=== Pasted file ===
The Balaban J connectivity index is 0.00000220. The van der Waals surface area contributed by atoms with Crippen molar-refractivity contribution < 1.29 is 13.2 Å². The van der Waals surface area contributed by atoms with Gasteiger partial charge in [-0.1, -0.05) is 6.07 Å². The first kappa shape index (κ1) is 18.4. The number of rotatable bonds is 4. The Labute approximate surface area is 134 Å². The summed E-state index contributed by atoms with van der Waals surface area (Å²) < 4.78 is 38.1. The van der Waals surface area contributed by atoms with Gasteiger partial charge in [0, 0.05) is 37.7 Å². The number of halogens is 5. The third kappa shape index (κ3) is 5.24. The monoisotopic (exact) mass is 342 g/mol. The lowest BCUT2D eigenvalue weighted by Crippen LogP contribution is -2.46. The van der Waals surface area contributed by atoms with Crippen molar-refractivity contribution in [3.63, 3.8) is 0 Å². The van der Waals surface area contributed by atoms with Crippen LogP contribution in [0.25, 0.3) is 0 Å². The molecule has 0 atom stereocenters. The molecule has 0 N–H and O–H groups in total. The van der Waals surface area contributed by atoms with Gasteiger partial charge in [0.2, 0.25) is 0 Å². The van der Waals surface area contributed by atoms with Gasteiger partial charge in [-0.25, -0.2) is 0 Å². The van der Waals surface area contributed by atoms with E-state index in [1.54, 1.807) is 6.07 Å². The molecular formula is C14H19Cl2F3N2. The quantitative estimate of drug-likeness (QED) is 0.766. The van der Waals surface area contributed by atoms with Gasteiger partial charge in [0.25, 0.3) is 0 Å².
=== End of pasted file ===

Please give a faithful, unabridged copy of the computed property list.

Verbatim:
The Balaban J connectivity index is 0.00000220. The van der Waals surface area contributed by atoms with Crippen molar-refractivity contribution < 1.29 is 13.2 Å². The van der Waals surface area contributed by atoms with Gasteiger partial charge in [-0.1, -0.05) is 6.07 Å². The first kappa shape index (κ1) is 18.4. The number of rotatable bonds is 4. The Labute approximate surface area is 134 Å². The summed E-state index contributed by atoms with van der Waals surface area (Å²) < 4.78 is 38.1. The van der Waals surface area contributed by atoms with Gasteiger partial charge in [0, 0.05) is 37.7 Å². The number of halogens is 5. The third kappa shape index (κ3) is 5.24. The monoisotopic (exact) mass is 342 g/mol. The lowest BCUT2D eigenvalue weighted by Crippen LogP contribution is -2.46. The van der Waals surface area contributed by atoms with Crippen molar-refractivity contribution in [3.63, 3.8) is 0 Å². The van der Waals surface area contributed by atoms with Crippen LogP contribution in [0.25, 0.3) is 0 Å². The molecule has 0 atom stereocenters. The molecule has 0 N–H and O–H groups in total. The van der Waals surface area contributed by atoms with Gasteiger partial charge in [0.2, 0.25) is 0 Å². The van der Waals surface area contributed by atoms with Gasteiger partial charge in [-0.25, -0.2) is 0 Å². The van der Waals surface area contributed by atoms with E-state index in [1.54, 1.807) is 6.07 Å². The molecular formula is C14H19Cl2F3N2. The quantitative estimate of drug-likeness (QED) is 0.766. The van der Waals surface area contributed by atoms with Gasteiger partial charge in [0.25, 0.3) is 0 Å².